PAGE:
Racial Differences in How Schools Deal With Disciplinary Problems

298px-Pennsylvania_State_University_seal.svgA new study led by David Ramey, an assistant professor of sociology and criminology at Pennsylvania State University, found that public school districts with large Black populations had significantly higher rates of suspensions and expulsions than school districts with predominantly White populations. The study collected and analyzed data from 60,000 schools in 6,000 school districts across the country.

The results show that disciplinary problems in school districts with large Black populations were more likely to be reported to police and other law enforcement authorities than was the case in predominantly White districts. The study also found that school districts with large Black populations were less likely than predominantly White districts to consider medical or counseling treatments for behavioral problems.

Dr. Ramey notes that “for the same minor levels of misbehaviors — for example, classroom disruptions, talking back — White kids tend to get viewed as having ADHD, or having some sort of behavioral problem, while Black kids are viewed as being unruly and unwilling to learn.”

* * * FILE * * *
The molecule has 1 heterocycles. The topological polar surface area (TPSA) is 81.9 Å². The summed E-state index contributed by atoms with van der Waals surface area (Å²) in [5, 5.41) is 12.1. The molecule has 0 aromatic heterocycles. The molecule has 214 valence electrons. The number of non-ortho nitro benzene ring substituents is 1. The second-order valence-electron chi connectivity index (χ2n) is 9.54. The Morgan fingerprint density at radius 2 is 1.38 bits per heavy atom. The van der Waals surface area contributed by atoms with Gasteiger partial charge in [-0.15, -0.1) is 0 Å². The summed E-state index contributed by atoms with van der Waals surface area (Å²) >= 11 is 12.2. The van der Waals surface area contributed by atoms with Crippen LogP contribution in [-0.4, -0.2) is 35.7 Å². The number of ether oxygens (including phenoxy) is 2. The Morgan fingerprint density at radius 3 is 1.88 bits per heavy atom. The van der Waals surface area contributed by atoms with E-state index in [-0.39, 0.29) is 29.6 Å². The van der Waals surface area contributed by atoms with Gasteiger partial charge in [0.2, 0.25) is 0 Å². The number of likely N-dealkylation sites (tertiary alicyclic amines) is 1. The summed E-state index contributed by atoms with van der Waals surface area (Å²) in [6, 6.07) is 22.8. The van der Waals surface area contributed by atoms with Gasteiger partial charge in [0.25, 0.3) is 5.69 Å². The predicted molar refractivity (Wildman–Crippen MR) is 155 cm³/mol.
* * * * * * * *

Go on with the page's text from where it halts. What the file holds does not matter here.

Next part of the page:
Dr. Ramey states that “there’s been a real push toward school safety and there’s been a real push for schools to show they are being accountable. But, any zero-tolerance policy or mandatory top-down solutions might be undermining what would be otherwise good efforts at discipline, and not establishing an environment based around all the options available.”

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